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‘The Marvelous Mrs. Maisel’: Old Guard Helps Amazon Newbie Score 14 Nominations

The period Comedy series will duke it out with "Atlanta" for the Emmy win.

The Marvelous Mrs. Maisel Season 1 Alex Borstein Rachel Brosnahan

Alex Borstein and Rachel Brosnahan, “The Marvelous Mrs. Maisel”

Nicole Rivelli/Showtime

Fresh off its lauded first season, Best Comedy Series nominee “The Marvelous Mrs. Maisel” yielded a record 14 Emmy nominations, the most ever for any Amazon Prime series. Created by Amy Sherman-Palladino (“Gilmore Girls”), this portrait of a well-heeled 1950s New York Jewish wife and mother (“House of Cards” Emmy nominee Rachel Brosnahan) who pursues stand-up comedy following the breakup of her marriage, already took home two Comedy Golden Globes (Best Television Series and Actress). Brosnahan also won Best Actress in a TV Comedy Series Critics Choice award.

Tony Shalhoub and Rachel Brosnahan, "The Marvelous Mrs. Maisel"

Tony Shalhoub and Rachel Brosnahan, “The Marvelous Mrs. Maisel”

Amazon Studios/Sarah Shatz

While dramatic actress Brosnahan is a relative newcomer who surprisingly landed the plum comedy role after auditioning for Amy and Dan Sherman-Palladino, three popular Emmy veterans returned to the awards fray. Supporting Actor nominee Tony Shalhoub hasn’t scored an Emmy nod since his heyday as the star of “Monk” –he won three Emmys and a Golden Globe for his OCD detective. He adds his 9th Emmy nomination for his sensitive performance as Maisel’s beleaguered father to his recent Tony award for “The Band’s Visit.”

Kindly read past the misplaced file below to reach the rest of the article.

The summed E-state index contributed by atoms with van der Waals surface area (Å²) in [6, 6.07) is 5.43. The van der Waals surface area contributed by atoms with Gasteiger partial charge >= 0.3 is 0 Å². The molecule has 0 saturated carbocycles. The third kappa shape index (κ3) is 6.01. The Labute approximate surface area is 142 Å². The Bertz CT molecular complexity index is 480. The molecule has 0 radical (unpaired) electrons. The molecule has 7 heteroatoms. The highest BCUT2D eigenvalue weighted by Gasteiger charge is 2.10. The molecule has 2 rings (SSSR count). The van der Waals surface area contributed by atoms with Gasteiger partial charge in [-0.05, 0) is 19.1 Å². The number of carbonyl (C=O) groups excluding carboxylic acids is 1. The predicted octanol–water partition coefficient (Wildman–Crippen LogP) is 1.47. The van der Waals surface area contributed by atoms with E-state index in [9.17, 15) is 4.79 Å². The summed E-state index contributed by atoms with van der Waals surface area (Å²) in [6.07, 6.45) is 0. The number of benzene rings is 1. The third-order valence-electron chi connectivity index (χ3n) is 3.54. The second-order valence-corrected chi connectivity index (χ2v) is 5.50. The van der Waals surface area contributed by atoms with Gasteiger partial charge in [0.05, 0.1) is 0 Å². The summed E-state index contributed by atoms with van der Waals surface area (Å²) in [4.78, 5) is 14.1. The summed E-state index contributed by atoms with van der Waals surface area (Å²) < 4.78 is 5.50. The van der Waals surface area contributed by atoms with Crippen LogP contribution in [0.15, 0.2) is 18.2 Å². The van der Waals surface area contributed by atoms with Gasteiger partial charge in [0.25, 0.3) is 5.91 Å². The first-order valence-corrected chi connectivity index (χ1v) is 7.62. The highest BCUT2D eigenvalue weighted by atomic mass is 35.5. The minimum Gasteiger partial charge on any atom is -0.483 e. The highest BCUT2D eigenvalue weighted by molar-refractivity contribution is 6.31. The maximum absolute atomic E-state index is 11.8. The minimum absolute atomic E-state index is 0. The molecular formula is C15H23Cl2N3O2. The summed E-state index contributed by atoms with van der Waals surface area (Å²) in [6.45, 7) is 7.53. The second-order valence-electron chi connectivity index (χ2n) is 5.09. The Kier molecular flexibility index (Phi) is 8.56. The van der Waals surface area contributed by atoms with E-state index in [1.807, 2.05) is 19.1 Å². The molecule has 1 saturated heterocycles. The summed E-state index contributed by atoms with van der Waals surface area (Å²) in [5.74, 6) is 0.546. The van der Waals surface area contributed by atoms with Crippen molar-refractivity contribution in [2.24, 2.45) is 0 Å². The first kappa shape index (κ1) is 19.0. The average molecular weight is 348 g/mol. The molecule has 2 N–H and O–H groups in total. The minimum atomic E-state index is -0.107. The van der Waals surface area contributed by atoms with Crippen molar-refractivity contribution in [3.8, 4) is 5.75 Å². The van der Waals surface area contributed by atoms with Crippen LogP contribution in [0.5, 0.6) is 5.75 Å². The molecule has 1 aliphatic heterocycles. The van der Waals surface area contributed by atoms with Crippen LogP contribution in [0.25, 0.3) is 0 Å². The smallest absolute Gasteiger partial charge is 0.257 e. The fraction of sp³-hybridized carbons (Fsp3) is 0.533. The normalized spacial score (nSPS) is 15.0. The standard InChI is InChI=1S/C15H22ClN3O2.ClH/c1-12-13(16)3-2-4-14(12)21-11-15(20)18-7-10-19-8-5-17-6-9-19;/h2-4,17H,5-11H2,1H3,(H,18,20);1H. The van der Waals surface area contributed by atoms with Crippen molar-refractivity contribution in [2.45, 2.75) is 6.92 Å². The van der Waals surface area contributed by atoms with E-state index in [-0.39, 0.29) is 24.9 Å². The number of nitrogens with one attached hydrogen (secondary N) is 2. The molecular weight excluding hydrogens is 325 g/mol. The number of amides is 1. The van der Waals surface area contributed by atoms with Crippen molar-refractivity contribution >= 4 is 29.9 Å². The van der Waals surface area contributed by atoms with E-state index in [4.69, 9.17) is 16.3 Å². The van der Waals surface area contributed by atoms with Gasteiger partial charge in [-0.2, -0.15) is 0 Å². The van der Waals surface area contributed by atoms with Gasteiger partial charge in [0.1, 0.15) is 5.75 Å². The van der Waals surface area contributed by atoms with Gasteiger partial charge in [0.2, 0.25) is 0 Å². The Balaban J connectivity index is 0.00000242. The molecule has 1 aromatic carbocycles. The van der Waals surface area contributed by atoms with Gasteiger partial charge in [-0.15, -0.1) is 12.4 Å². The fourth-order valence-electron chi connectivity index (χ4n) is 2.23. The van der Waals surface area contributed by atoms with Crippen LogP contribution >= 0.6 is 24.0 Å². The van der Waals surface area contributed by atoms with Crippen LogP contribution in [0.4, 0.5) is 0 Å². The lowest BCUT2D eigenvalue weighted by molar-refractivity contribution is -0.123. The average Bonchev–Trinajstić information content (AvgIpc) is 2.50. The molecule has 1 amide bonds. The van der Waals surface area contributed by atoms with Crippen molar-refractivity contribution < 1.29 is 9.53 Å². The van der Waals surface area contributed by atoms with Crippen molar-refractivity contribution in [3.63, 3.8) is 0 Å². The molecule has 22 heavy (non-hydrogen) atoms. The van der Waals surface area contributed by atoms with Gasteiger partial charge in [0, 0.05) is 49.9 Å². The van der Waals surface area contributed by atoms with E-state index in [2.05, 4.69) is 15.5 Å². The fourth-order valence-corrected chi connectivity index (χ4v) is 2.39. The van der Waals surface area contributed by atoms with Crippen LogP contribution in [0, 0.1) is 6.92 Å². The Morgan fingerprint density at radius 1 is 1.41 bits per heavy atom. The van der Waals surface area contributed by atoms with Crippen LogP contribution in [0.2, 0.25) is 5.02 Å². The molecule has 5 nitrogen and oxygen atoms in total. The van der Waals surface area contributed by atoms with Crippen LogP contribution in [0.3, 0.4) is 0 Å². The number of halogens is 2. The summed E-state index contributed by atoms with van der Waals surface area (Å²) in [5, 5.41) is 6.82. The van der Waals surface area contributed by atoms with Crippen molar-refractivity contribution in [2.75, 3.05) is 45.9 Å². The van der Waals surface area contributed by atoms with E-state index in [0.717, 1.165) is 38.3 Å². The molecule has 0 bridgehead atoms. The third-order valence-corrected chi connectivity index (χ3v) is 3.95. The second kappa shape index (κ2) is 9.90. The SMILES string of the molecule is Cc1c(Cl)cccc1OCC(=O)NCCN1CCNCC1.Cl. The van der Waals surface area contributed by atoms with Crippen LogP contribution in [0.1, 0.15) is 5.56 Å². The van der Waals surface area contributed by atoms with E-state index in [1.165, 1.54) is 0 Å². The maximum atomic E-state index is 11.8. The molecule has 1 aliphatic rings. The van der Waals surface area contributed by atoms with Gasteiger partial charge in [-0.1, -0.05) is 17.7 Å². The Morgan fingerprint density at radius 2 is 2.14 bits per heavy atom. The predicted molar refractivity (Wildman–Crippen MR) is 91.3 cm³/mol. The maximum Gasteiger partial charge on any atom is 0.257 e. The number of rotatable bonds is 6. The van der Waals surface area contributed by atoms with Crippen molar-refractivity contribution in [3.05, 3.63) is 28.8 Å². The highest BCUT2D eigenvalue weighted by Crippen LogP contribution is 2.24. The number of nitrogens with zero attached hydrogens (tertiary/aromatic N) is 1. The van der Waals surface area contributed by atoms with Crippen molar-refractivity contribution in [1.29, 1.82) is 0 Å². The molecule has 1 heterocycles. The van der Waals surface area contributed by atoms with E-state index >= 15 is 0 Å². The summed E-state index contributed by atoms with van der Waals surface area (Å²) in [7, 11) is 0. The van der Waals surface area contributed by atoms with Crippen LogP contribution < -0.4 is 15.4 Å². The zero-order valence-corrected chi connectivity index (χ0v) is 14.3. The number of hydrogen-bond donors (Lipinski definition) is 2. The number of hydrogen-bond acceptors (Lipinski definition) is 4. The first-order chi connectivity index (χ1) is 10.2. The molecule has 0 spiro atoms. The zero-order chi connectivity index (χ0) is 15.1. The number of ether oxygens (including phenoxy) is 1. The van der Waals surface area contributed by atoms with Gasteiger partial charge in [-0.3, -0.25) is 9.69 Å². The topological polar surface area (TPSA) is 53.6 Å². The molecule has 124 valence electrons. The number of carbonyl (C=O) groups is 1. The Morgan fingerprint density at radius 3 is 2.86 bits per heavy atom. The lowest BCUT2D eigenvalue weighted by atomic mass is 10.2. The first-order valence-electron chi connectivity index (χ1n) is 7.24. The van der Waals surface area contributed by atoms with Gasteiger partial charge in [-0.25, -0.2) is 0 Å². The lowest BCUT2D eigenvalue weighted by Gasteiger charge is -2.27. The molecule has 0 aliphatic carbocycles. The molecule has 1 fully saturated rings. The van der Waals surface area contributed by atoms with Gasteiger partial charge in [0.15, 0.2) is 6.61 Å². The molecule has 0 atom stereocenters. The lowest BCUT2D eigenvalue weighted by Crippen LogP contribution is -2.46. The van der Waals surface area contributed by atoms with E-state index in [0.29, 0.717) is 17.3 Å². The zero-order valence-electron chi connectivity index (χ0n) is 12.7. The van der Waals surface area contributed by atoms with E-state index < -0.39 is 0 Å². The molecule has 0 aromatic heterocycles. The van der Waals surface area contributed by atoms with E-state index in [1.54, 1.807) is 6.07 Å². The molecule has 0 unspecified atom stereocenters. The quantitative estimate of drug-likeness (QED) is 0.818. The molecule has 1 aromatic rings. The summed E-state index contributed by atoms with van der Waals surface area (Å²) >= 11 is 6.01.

“Family Guy” voice-over performer Alex Borstein earned her third Emmy nomination, as Supporting Actress, but her first in front of the camera as Maisel’s tough but loyal manager, while Emmy perennial Jane Lynch scored her 10th Emmy nomination, as Guest Supporting Actress for her old-school comedienne.

“Roseanne” writing Emmy nominee Amy Sherman-Palladino landed nominations for writing and directing the “Mrs. Maisel” pilot. Calling from the Season Two set, the Sherman-Palladinos reminded that while popular, “Gilmore Girls” was always Emmy-overlooked except for hair and makeup. “I still want to get Lauren Graham an Emmy,” said Amy. “My career has been about when I blather to the correct person at the right time who is open to something new interesting and then we’re off to the races.”

The Sherman-Palladinos are proud of Brosnahan for carrying the series. “Lucile Ball played femme fatales and very beautiful women, she never did comedy until ‘I Love Lucy.'” said Dan. “Then suddenly she was a comedienne. We got to do that with Rachel. Her roles were more being tied up, thrown in a ditch and killed. I’m not saying we are not going to do that with her!”

Other nominations include many craft categories: production design for a narrative period or fantasy program, casting for a comedy series, cinematography for a single-camera series, period costumes, single-camera picture editing, hairstyling for a single-camera series, and musical supervision.

Season One of “Mrs. Maisel” consisted of eight episodes, and Seasons two and three are expected to be 10 episodes. The show will return to Amazon for its sophomore season later this year.

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